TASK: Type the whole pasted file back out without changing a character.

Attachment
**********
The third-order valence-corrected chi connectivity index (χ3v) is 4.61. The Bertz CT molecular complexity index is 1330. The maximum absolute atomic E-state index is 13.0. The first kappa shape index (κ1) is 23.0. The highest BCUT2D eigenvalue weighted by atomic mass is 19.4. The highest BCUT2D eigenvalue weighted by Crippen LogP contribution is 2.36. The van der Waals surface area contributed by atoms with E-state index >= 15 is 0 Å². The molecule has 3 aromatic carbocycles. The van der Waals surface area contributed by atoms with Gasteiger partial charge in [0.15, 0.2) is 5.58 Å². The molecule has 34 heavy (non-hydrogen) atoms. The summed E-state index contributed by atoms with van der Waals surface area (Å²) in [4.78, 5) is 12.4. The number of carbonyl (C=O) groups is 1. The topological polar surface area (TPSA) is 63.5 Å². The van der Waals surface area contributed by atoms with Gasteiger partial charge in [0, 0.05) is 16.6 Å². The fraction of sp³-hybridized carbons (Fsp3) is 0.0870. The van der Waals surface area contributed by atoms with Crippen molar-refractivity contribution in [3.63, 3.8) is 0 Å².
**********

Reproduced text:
The third-order valence-corrected chi connectivity index (χ3v) is 4.61. The Bertz CT molecular complexity index is 1330. The maximum absolute atomic E-state index is 13.0. The first kappa shape index (κ1) is 23.0. The highest BCUT2D eigenvalue weighted by atomic mass is 19.4. The highest BCUT2D eigenvalue weighted by Crippen LogP contribution is 2.36. The van der Waals surface area contributed by atoms with E-state index >= 15 is 0 Å². The molecule has 3 aromatic carbocycles. The van der Waals surface area contributed by atoms with Gasteiger partial charge in [0.15, 0.2) is 5.58 Å². The molecule has 34 heavy (non-hydrogen) atoms. The summed E-state index contributed by atoms with van der Waals surface area (Å²) in [4.78, 5) is 12.4. The number of carbonyl (C=O) groups is 1. The topological polar surface area (TPSA) is 63.5 Å². The van der Waals surface area contributed by atoms with Gasteiger partial charge in [0, 0.05) is 16.6 Å². The fraction of sp³-hybridized carbons (Fsp3) is 0.0870. The van der Waals surface area contributed by atoms with Crippen molar-refractivity contribution in [3.63, 3.8) is 0 Å².